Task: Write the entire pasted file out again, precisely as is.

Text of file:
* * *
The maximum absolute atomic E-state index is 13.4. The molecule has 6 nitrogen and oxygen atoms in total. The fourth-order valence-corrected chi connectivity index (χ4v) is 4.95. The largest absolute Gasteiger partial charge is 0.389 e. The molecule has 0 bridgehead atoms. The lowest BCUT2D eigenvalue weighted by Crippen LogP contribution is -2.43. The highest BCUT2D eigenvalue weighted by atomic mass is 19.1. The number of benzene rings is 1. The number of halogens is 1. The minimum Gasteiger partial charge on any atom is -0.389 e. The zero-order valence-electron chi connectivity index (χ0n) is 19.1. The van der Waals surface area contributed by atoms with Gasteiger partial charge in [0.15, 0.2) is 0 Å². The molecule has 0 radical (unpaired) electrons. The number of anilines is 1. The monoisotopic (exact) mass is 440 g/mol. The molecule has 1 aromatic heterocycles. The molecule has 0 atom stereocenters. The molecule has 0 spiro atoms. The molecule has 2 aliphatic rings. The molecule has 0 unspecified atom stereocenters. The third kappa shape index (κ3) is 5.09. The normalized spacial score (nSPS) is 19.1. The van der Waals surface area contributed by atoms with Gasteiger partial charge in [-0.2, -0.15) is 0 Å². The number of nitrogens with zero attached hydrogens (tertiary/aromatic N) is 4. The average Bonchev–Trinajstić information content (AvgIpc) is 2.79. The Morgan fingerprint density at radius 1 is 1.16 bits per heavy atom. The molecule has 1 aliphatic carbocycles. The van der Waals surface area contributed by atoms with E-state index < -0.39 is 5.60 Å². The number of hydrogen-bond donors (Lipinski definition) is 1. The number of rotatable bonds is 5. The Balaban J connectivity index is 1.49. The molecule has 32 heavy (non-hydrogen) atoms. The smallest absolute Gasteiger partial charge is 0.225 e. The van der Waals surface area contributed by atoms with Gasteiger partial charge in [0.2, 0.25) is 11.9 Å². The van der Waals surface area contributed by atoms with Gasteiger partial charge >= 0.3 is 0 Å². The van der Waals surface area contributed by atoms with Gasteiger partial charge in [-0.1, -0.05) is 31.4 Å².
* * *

The maximum absolute atomic E-state index is 13.4. The molecule has 6 nitrogen and oxygen atoms in total. The fourth-order valence-corrected chi connectivity index (χ4v) is 4.95. The largest absolute Gasteiger partial charge is 0.389 e. The molecule has 0 bridgehead atoms. The lowest BCUT2D eigenvalue weighted by Crippen LogP contribution is -2.43. The highest BCUT2D eigenvalue weighted by atomic mass is 19.1. The number of benzene rings is 1. The number of halogens is 1. The minimum Gasteiger partial charge on any atom is -0.389 e. The zero-order valence-electron chi connectivity index (χ0n) is 19.1. The van der Waals surface area contributed by atoms with Gasteiger partial charge in [0.15, 0.2) is 0 Å². The molecule has 0 radical (unpaired) electrons. The number of anilines is 1. The monoisotopic (exact) mass is 440 g/mol. The molecule has 1 aromatic heterocycles. The molecule has 0 atom stereocenters. The molecule has 0 spiro atoms. The molecule has 2 aliphatic rings. The molecule has 0 unspecified atom stereocenters. The third kappa shape index (κ3) is 5.09. The normalized spacial score (nSPS) is 19.1. The van der Waals surface area contributed by atoms with Gasteiger partial charge in [-0.2, -0.15) is 0 Å². The number of nitrogens with zero attached hydrogens (tertiary/aromatic N) is 4. The average Bonchev–Trinajstić information content (AvgIpc) is 2.79. The Morgan fingerprint density at radius 1 is 1.16 bits per heavy atom. The molecule has 1 aliphatic carbocycles. The van der Waals surface area contributed by atoms with E-state index < -0.39 is 5.60 Å². The number of hydrogen-bond donors (Lipinski definition) is 1. The number of rotatable bonds is 5. The Balaban J connectivity index is 1.49. The molecule has 32 heavy (non-hydrogen) atoms. The smallest absolute Gasteiger partial charge is 0.225 e. The van der Waals surface area contributed by atoms with Gasteiger partial charge in [0.2, 0.25) is 11.9 Å². The van der Waals surface area contributed by atoms with Gasteiger partial charge >= 0.3 is 0 Å². The van der Waals surface area contributed by atoms with Gasteiger partial charge in [-0.1, -0.05) is 31.4 Å².